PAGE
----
Venezuelan President Nicolas Maduro, here addressing the United Nations General Assembly, said his country would sue the United States over economic sanctions and a decree naming Venezuela as a security threat. UPI File Photo
CARACAS, Venezuela, Oct. 30 (UPI) -- Venezuelan President Nicolas Maduro threatened to sue the United States over a declaration that his country is a threat to U.S. national security.
In a televised address Thursday, he said his lawsuit would expose the "international illegality" of the executive order signed in March by U.S. President Barack Obama. The order identified Venezuela as an extraordinary threat and placed sanctions against seven Venezuelan government officials accused of human rights violations in a crackdown against protesters in 2014.
Maduro claimed a petition circulated in his country, condemning the sanctions, has 11 million signatories. On television, he referred to the U.S. action as "the Sword of Damocles," but did not specify which U.S. court would see his lawsuit.
Last week, the Venezuelan central bank filed a lawsuit seeking the shutdown of DollarToday, a website allegedly operated by Venezuelan exiles in the United States, which publishes the black-market value of the bolivar, the collapsing Venezuelan currency. The suit alleges the website is destabilizing the Venezuelan economy and damaging the reputation of the government.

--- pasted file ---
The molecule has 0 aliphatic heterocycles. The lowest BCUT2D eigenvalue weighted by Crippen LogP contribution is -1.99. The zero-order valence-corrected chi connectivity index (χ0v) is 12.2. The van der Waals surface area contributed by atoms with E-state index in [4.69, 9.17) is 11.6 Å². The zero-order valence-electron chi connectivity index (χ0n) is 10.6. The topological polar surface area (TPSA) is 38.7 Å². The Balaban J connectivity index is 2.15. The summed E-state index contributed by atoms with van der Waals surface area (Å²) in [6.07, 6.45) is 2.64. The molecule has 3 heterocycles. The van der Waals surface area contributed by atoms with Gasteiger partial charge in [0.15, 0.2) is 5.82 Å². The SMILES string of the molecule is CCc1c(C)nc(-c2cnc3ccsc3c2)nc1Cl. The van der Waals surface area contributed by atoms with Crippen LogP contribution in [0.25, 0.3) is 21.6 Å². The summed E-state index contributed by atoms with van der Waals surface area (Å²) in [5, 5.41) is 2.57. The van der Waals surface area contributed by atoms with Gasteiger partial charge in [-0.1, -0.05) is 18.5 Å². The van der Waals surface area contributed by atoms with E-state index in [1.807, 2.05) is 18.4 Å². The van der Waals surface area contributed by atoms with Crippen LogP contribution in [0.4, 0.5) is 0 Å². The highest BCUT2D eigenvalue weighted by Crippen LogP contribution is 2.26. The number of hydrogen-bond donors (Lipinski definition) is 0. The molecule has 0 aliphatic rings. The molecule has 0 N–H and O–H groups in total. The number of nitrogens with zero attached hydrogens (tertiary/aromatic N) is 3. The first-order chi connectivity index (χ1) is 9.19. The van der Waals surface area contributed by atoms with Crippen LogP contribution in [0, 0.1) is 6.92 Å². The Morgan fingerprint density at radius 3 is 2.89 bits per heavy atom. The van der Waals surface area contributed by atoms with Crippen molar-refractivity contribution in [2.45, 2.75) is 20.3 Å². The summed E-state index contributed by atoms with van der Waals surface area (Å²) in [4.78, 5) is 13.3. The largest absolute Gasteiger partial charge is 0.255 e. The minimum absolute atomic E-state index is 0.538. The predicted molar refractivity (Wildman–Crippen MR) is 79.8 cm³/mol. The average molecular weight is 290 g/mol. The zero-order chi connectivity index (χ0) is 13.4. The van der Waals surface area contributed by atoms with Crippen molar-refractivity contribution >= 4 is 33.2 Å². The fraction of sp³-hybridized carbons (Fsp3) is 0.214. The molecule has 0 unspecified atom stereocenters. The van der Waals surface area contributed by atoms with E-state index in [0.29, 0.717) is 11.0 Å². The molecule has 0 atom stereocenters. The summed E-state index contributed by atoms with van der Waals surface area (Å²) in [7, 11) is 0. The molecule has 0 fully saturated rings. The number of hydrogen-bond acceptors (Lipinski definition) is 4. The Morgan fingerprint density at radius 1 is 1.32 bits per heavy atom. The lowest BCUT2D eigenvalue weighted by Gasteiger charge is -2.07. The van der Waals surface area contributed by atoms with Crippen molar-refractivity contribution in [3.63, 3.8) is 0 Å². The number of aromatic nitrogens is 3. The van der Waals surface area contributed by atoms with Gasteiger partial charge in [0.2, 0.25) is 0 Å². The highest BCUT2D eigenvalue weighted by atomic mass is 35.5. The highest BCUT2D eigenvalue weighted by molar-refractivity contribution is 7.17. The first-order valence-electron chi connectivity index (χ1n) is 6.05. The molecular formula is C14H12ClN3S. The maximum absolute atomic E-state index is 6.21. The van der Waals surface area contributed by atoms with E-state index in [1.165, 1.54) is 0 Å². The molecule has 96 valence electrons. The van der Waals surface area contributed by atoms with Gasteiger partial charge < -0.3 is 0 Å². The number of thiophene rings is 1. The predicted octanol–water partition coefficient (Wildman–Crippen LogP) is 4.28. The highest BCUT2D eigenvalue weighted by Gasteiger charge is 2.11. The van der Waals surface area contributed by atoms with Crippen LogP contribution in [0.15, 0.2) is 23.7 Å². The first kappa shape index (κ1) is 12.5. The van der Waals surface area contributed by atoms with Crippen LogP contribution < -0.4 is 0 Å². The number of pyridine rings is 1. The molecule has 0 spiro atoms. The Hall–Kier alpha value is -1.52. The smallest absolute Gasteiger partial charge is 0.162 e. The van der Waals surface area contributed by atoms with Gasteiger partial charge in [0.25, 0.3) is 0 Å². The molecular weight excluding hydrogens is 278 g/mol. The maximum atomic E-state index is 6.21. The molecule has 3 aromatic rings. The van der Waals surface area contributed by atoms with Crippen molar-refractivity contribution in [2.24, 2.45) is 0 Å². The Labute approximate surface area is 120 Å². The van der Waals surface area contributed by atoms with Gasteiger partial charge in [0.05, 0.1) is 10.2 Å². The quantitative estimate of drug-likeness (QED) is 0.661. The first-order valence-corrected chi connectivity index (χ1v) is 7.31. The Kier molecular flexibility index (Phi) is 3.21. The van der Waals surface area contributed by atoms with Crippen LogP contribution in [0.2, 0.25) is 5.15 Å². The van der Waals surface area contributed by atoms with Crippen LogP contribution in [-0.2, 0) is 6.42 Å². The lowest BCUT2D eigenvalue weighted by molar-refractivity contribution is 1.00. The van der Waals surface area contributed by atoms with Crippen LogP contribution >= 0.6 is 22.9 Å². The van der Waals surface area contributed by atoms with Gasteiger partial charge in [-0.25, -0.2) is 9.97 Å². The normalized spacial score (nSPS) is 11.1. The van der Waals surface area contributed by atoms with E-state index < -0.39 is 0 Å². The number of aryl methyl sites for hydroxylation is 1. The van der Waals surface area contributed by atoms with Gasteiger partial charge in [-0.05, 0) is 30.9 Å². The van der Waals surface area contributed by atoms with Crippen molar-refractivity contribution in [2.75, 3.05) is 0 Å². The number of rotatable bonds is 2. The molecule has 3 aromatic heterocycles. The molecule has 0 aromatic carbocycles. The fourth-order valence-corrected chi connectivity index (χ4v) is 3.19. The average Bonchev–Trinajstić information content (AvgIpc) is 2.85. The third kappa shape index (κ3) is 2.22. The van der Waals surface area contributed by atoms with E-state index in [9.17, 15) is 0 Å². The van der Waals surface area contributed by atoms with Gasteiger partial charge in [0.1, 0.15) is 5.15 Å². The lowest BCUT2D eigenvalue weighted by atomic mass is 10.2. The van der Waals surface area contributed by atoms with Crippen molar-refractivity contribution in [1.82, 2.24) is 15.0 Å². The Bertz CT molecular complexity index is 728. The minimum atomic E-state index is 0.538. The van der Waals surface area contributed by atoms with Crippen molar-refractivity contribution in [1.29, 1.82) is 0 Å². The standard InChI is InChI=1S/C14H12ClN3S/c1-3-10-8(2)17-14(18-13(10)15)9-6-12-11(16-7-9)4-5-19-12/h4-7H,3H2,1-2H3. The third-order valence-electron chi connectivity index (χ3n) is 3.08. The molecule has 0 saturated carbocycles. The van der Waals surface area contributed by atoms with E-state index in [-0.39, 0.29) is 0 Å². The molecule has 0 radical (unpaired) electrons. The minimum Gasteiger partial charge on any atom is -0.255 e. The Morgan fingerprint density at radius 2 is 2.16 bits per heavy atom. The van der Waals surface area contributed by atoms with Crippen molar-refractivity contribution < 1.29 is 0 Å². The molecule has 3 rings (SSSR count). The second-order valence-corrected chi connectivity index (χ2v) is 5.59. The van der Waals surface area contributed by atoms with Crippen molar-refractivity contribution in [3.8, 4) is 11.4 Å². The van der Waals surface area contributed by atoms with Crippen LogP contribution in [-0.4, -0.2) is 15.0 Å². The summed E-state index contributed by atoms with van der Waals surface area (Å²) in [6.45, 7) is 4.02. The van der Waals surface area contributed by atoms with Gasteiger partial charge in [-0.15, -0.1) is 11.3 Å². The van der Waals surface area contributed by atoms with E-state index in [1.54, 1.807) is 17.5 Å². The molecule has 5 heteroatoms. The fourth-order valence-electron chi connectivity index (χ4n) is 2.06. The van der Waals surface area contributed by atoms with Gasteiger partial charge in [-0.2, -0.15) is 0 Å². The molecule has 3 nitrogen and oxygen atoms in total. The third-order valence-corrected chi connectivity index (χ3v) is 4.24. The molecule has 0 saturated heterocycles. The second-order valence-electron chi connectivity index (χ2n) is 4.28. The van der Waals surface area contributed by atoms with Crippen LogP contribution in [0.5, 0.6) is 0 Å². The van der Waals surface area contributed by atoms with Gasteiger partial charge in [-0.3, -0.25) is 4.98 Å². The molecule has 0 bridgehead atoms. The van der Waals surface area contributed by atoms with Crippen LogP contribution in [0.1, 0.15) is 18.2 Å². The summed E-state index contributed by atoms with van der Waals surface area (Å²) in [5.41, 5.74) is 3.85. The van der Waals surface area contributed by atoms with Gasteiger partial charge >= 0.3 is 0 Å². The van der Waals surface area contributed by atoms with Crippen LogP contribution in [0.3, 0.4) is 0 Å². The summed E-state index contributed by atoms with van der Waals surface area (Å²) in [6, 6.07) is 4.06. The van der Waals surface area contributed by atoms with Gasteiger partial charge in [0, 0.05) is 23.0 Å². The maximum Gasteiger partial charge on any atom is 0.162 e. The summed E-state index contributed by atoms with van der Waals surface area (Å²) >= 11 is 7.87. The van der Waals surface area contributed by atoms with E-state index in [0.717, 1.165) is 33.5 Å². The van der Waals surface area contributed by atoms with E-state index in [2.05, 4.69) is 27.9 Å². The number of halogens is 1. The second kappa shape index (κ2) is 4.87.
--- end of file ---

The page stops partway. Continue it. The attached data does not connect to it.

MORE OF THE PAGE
Tensions have risen between Venezuela and the United States since the 2014 protests were suppressed. But a Dec. 6 national election could decide if Washington will take further action. Maduro's ruling United Socialist Party is being blamed for Venezuela's food shortages and triple-digit rate of inflation, and voters could punish incumbents at the ballot box. The party has led Venezuela for 16 years.
Thomas Shannon, nominee for U.S. undersecretary of state, said, "So much of our own relationship with Venezuela will depend on what happens around the legislative elections and what happens on the issue of political prisoners."